Block, R.I. et al., “Acute Effects of Marijuana on Cognition: Relationships to Chronic Effects and Smoking Techniques.” Pharmacology Biochemistry and Behavior 43 (1992): 907-917.

    Fact: Most people who smoke marijuana smoke it only occasionally. A small minority of Americans – less than 1 percent – smoke marijuana on a daily basis. An even smaller minority develop a dependence on marijuana. Some people who smoke marijuana heavily and frequently stop without difficulty. Others seek help from drug treatment professionals. Marijuana does not cause physical dependence. If people experience withdrawal symptoms at all, they are remarkably mild.

    United States. Dept. of Health and Human Services. DASIS Report Series, Differences in Marijuana Admissions Based on Source of Referral. 2002. June 24 2005.
    Johnson, L.D., et al. “National Survey Results on Drug Use from the Monitoring the Future Study, 1975-1994, Volume II: College Students and Young Adults.” Rockville, MD: U.S. Department of Health and Human Services, 1996.
    Kandel, D.B., et al. “Prevalence and demographic correlates of symptoms of dependence on cigarettes, alcohol, marijuana and cocaine in the U.S. population.” Drug and Alcohol Dependence 44 (1997):11-29.
    Stephens, R.S., et al. “Adult marijuana users seeking treatment.” Journal of Consulting and Clinical Psychology 61 (1993): 1100-1104.

    and finally, Mr. Grant:
    “Finally, please be aware that federal and Florida laws prohibit “medical marijuana” because an expert review of the evidence conducted by the Institute of Medicine concluded that “Smoked marijuana…is a crude THC delivery system that also delivers harmful substances…[and] cannot be expected to provide a precisely defined drug effect. For those reasons there is little future in smoked marijuana as a medically approved medication.” Safer and scientifically proven drugs exist for all of the medical conditions that marijuana is erroneously thought to treat.”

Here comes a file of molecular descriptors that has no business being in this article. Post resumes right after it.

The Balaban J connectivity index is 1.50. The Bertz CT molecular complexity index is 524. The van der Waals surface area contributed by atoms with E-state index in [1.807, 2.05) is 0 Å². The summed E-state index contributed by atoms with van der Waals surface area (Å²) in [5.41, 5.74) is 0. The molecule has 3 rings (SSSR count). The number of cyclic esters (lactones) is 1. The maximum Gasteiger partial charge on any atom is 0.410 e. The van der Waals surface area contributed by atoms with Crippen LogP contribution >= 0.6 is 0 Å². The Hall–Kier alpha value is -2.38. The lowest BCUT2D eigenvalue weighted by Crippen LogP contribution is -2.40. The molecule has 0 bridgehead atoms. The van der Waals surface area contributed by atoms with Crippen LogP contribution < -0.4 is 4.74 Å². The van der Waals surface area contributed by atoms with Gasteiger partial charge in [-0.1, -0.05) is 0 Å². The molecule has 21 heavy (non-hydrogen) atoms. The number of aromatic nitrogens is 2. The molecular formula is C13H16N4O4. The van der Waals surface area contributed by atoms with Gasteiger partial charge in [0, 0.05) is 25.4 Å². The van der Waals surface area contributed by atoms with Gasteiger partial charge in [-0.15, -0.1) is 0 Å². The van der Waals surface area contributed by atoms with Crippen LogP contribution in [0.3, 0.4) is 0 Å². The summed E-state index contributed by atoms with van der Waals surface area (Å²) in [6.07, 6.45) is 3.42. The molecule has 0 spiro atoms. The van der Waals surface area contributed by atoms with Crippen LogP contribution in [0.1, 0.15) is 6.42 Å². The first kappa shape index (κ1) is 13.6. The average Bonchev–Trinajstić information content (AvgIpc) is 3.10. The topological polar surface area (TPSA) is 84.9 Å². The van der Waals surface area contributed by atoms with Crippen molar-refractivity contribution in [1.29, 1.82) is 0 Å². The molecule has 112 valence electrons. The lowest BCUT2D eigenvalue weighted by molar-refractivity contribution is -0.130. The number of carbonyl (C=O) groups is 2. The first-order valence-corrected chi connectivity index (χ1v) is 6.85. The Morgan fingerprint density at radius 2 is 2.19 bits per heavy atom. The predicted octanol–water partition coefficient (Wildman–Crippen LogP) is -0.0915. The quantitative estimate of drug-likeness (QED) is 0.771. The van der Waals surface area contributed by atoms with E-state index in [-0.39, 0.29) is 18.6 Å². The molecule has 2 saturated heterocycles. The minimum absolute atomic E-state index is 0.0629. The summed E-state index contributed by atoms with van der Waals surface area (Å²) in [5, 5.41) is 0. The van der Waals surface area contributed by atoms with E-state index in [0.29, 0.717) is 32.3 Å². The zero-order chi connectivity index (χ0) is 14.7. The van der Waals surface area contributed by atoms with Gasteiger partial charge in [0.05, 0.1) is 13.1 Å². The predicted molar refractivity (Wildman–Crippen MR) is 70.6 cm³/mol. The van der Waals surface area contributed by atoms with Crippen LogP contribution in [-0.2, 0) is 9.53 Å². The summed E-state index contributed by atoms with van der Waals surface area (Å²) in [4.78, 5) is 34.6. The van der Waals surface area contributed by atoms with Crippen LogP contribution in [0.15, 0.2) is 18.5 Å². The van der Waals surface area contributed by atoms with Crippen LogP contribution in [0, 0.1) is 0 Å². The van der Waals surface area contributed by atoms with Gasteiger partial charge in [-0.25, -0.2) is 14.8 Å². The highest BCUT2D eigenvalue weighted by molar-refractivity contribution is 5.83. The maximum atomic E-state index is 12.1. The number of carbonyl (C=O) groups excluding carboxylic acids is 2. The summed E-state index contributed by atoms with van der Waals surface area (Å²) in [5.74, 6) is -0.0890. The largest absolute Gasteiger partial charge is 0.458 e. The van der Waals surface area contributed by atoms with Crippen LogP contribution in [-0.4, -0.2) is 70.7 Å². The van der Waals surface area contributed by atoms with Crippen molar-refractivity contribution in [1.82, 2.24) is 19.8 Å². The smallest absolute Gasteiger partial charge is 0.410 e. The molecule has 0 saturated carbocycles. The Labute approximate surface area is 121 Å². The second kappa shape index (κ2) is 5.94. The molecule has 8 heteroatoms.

Fact: Marijuana has been shown to be effective in reducing the nausea induced by cancer chemotherapy, stimulating appetite in AIDS patients, and reducing intraocular pressure in people with glaucoma. There is also appreciable evidence that marijuana reduces muscle spasticity in patients with neurological disorders. A synthetic capsule is available by prescription, but it is not as effective as smoked marijuana for many patients. Pure THC may also produce more unpleasant psychoactive side effects than smoked marijuana. Many people use marijuana as a medicine today, despite its illegality. In doing so, they risk arrest and imprisonment.

    Vinciguerra, Vincent; Moore, Terry and Eileen Brennan. “Inhalation marijuana as an antiemetic for cancer chemotherapy.” New York State Journal of Medicine 85 (1988): 525-27.
    McCabe M, Smith FP, Macdonald JS. “Efficacy of tetrahydrocannabinol in patients refractory to standard antiemetic therapy.” Investigational New Drugs 6.3 (1988): 243-46.
    Gorter, R., et al. “Dronabionol effects on weight in patients with HIV infection.” 1992. AIDS 6 (1992):127-38.
    Foltin, R.W., et al. “Behavioral analysis of marijuana effects on food intake in humans.” Pharmacology Biochemistry and Behavior 25 (1986): 577-82.
    Crawford, W.J. and Merritt, J.C. “Effect of tetrahydrocannabinol on Arterial and Intraocular Hypertension.” International Journal of Clinical of Pharmacology and Biopharmaceuticals 17 (1979):191-96.
    Merritt, J.C., et al. “Effects of marijuana on intraocular and blood pressure on glaucoma.” Ophthamology 87 (1980):222-28.
    Baker, D., Gareth Pryce and J. Ludovic Croxford. “Cannabinoids control spasticity and tremor in a multiple sclerosis model.” Nature 404.6773 (2000): 84-7.
    Hanigan, W.C., et al. “The Effect of Delta-9-THC on Human Spasticity.” Clinical Pharmacology and Therapeutics 39 (1986):198.

    I can only pray that you took the time to read this. Realizing that your home government is THAT uninformed is a sickening feeling. Something has GOT to change. You say that you’re protecting our freedom by keeping this plant illegal, but in doing so you send millions to jail and/or prison every single year. Eliminating the chances of them getting a good job and doing well for themselves is NOT protecting our freedom. Shouldn’t it be OUR choice anyway?? Isn’t it “We the People” that are supposed to be heard and acknowledged? Are you aware that this plant has only been illegal 1% of the entire time it’s been in use? Are you aware that the founding fathers of this great country, including one Abraham Lincoln, smoked “the sweet herb” on the steps of the White House? Are you aware that when our country was founded, it was illegal NOT to grow “the Indian hemp plant?” Are you aware that the only reason it was made illegal in the first place was based on racism against African Americans and Mexicans? You are supporting hate and inprisonment as opposed to love and peace.